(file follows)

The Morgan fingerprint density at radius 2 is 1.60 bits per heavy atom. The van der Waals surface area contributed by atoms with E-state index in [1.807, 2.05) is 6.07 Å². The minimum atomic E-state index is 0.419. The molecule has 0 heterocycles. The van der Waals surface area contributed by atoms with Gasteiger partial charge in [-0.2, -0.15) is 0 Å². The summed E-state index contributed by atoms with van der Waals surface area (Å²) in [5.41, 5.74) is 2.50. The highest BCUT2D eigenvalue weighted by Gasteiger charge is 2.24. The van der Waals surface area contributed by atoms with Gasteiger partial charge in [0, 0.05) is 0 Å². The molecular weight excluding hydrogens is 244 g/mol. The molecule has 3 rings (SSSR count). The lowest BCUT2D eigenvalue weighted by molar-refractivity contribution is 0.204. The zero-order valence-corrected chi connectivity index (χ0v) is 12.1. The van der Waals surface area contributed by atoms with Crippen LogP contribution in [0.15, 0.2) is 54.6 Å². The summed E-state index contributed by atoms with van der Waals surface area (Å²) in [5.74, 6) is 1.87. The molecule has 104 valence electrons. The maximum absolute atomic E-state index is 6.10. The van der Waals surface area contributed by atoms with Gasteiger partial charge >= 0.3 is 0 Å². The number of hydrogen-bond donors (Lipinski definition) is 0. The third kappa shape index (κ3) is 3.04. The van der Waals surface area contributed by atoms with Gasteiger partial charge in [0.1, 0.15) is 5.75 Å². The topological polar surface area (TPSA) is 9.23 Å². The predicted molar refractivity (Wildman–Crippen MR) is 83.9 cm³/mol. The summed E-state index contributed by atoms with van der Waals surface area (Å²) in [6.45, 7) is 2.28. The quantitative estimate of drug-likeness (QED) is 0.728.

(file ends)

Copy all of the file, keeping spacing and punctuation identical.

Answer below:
The Morgan fingerprint density at radius 2 is 1.60 bits per heavy atom. The van der Waals surface area contributed by atoms with E-state index in [1.807, 2.05) is 6.07 Å². The minimum atomic E-state index is 0.419. The molecule has 0 heterocycles. The van der Waals surface area contributed by atoms with Gasteiger partial charge in [-0.2, -0.15) is 0 Å². The summed E-state index contributed by atoms with van der Waals surface area (Å²) in [5.41, 5.74) is 2.50. The highest BCUT2D eigenvalue weighted by Gasteiger charge is 2.24. The van der Waals surface area contributed by atoms with Gasteiger partial charge in [0, 0.05) is 0 Å². The molecular weight excluding hydrogens is 244 g/mol. The molecule has 3 rings (SSSR count). The lowest BCUT2D eigenvalue weighted by molar-refractivity contribution is 0.204. The zero-order valence-corrected chi connectivity index (χ0v) is 12.1. The van der Waals surface area contributed by atoms with Crippen LogP contribution in [0.15, 0.2) is 54.6 Å². The summed E-state index contributed by atoms with van der Waals surface area (Å²) in [5.74, 6) is 1.87. The molecule has 104 valence electrons. The maximum absolute atomic E-state index is 6.10. The van der Waals surface area contributed by atoms with Gasteiger partial charge >= 0.3 is 0 Å². The number of hydrogen-bond donors (Lipinski definition) is 0. The third kappa shape index (κ3) is 3.04. The van der Waals surface area contributed by atoms with Gasteiger partial charge in [0.1, 0.15) is 5.75 Å². The topological polar surface area (TPSA) is 9.23 Å². The predicted molar refractivity (Wildman–Crippen MR) is 83.9 cm³/mol. The summed E-state index contributed by atoms with van der Waals surface area (Å²) in [6.45, 7) is 2.28. The quantitative estimate of drug-likeness (QED) is 0.728.